The CBC WBC may be high, normal, or low but is usually left shifted. Thrombocytopenia is common in RMSF. Mild thrombocytopenia is probably related to platelet adherence to affected endothelial cells. Severe thrombocytopenia usually represents a consumptive coagulopathy. Hyponatremia is common. CSF is usually normal but may demonstrate a mild pleocytosis.

Diagnosis is made by serologic studies. The most sensitive and specific tests are indirect immunofluorescent antibody (IFA), enzyme immunoassay (EIA), and compliment fixation (CF). Other available serologic studies are latex agglutination (LA), indirect hemagglutination (IHA), and microagglutination (MA). Antibodies can be detected 7 to 10 days from disease onset. A single serum IFA titer of 1:64, CF titer of 1:16, or LA, IHA, or MA titer of 1:128, are highly suggestive of RMSF. A 4-fold rise between acute and convalescent antibody titers is diagnostic (5).

Early treatment is necessary and often empiric based on index of suspicion considering history, clinical course, and epidemiology. Treatment should not be withheld until a definitive diagnosis is made. Delay in initiating treatment leads to a poorer prognosis. Without treatment, RMSF can be fatal. Chloramphenicol, tetracycline, and doxycycline are effective against R. rickettsii. Doxycycline is the drug of choice for treatment of RMSF in patients of any age. Historically, chloramphenicol was recommended for children <8 years of age. Tetracycline and doxycycline were not favored because they bind to calcium of developing teeth and bones causing permanent discoloration. However, there are several reasons why doxycycline is the recommended first-line therapy. It does not bind to calcium as readily as tetracycline. A single course of doxycycline treatment carries little risk of teeth staining. Chloramphenicol has been associated with the development of irreversible aplastic anemia, and has been shown to be less effective than doxycycline for treatment of RMSF (2). Doxycycline is also active against ehrlichiosis, which may be clinically indistinguishable from RMSF. The efficacy of chloramphenicol in ehrlichiosis has not been established. Doxycycline is given at a dose of 2 to 4 mg/kg/day, divided every 12 hours, with a maximum dose of 200mg/day. The dose is the same regardless of oral or intravenous administration. Duration of therapy is for a minimum of 5 to 7 days and until the patient has been afebrile for at least 48 hours (5).

Limiting exposure to ticks is the most effective method of decreasing the risk of disease. If tick exposure is anticipated, there are several suggested means of protection. Clothing should cover a maximal amount of surface area to minimize exposed skin and should be light-colored allowing easy tick detection. Long pants should be tucked into socks or boots. Tick or insect repellants should be applied to clothing and exposed skin. Thorough body checks should be performed after exposure to a tick infested area. Particular attention should be paid to the head and scalp where ticks may be difficult to find. Proper skin removal of ticks is important in decreasing the risk of infection. Squeezing, crushing, pinching, or the folk remedy of burning the tick with a cigarette may actually facilitate rickettsiae transmission. The tick should be removed with a fine-tipped tweezer grasped as close to the skin as possible and pulled upward with a slow steady pressure. The skin site should be cleaned and disinfected. If possible, the tick should be saved for identification if illness develops.

There is no licensed vaccination for prevention of RMSF. Prophylactic therapy for asymptomatic individuals with a recent tick bite or exposure to a tick infested area is not recommended.

Full recovery is the rule with administration of appropriate antibiotics within 5 days of disease onset. Fulminant fatal RMSF has been associated with glucose-6-phosphate dehydrogenase (G6PD) deficiency (6), possibly related to increased hemolysis due to infection.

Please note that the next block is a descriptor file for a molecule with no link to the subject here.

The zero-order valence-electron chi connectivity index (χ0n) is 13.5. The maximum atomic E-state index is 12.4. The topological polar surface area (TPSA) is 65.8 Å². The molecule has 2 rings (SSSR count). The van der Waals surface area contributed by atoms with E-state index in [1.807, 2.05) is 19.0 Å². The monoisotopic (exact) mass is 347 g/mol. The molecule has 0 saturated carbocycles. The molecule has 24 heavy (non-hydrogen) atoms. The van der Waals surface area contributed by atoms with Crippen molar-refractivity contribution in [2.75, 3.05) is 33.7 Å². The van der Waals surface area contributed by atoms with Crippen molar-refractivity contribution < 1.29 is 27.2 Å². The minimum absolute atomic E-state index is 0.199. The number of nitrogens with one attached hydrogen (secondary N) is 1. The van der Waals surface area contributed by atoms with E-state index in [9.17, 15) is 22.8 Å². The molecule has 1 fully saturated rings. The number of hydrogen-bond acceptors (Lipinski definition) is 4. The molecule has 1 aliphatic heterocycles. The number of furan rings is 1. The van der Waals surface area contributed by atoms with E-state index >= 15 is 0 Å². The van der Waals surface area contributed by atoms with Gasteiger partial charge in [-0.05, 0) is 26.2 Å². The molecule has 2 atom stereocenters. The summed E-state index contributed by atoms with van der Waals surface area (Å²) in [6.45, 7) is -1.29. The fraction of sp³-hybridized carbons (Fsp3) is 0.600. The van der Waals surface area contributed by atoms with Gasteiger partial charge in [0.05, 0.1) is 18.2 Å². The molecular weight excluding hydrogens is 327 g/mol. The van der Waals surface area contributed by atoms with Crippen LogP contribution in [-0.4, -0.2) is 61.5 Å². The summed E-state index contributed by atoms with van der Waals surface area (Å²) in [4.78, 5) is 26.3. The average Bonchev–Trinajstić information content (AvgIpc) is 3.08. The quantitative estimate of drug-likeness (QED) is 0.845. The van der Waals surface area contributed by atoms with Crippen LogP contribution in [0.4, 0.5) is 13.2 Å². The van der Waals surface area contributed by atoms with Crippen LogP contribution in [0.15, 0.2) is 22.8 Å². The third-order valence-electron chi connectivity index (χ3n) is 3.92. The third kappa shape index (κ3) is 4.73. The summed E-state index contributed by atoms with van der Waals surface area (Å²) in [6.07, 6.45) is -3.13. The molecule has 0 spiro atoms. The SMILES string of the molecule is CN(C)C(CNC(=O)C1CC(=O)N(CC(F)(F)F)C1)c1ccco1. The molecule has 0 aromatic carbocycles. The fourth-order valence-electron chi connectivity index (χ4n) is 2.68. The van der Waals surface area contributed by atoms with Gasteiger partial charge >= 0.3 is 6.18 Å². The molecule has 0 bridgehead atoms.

1. True/False: RMSF is most prevalent in the Rocky Mountain states.

2. True/False: RMSF can be "ruled out" based on a lack of history of tick bite.

3. True/False: Treatment of RMSF is often empiric.

4. True/False: Rash typically starts on the trunk and spreads distally.

5. Which is the preferred method of removing an attached tick?
. . . . . a. Use a lit match or cigarette to burn the tick stimulating it to detach and flee.
. . . . . b. Gently pinch the body of the tick with fingers and lift straight off.
. . . . . c. Use fine-tipped tweezers to grasp the tick as close to the skin as possible and pull upward with slow steady pressure.
. . . . . d. Apply petroleum jelly (Vaseline) over the tick and wait for the tick to suffocate or detach for air.
. . . . . e. Don't remove, leave the tick alone.

6. Which of the following is NOT a recommended means of RMSF prevention?
. . . . . a. Insect or tick repellants to clothing and exposed skin.
. . . . . b. Prophylactic doxycycline prior to exposure to tick infested areas.
. . . . . c. Minimize exposed skin with light [Note spelling change]-colored clothing.
. . . . . d. Avoid known tick infested areas.
. . . . . e. Survey skin and scalp after exposure to tick infested areas.


1. Edwards MS, Feigin RD. Chapter 194 - Rickettsial Diseases. In: Feigin RD, Cherry JD (eds). Textbook of Pediatric Infectious Diseases, fourth edition. 1998, Philadelphia: WB Saunders, pp. 2239-2245.

2. Dalton MJ, Clarke MJ, Holman RC, et al. National surveillance for Rocky Mountain spotted fever, 1981--1992: epidemiologic summary and evaluation of risk factors for fatal outcome. Am J Trop Med Hyg 1995;52:405-413.

3. Centers for Disease Control and Prevention. Consequences of Delayed Diagnosis of Rocky Mountain Spotted Fever in Children - West Virginia, Michigan, Tennessee, and Oklahoma, May-July 2000. MMWR 2000;49(39):885-888.

4. Thormer AR, Walker DH, Petri WA. Rocky Mountain Spotted Fever. Clin Infect Dis 1998;27:1353-1360.

5. American Academy of Pediatrics. Rocky Mountain Spotted Fever. In: Pickering LK, et al (eds). 2000 Red Book: Report of the Committee on Infectious Diseases, 25th ed. 2000, Elk Grove Village, IL: American Academy of Pediatrics, pp. 491-493.

6. Walker DH, Hawkins HK, Hudson P. Fulminant Rocky Mountain spotted fever . Its pathologic characteristics associated with glucose-6-phospate dehydrogenase deficiency. Arch Pathol Lab Med 1983;107:121-125.

Answers to questions

1. False. Primarily south-Atlantic and south-central states.

2. False. A history of tick bite or exposure is obtained in only 60% of cases.

3. True. Therapy should never be withheld until a definitive diagnosis is made. Poorer outcome with increased mortality is associated with delay in initiating treatment.

4. False. Rash typically starts on the hands/wrists and feet/ankles. Involvement of the palms and soles is classic.

5. c

6. b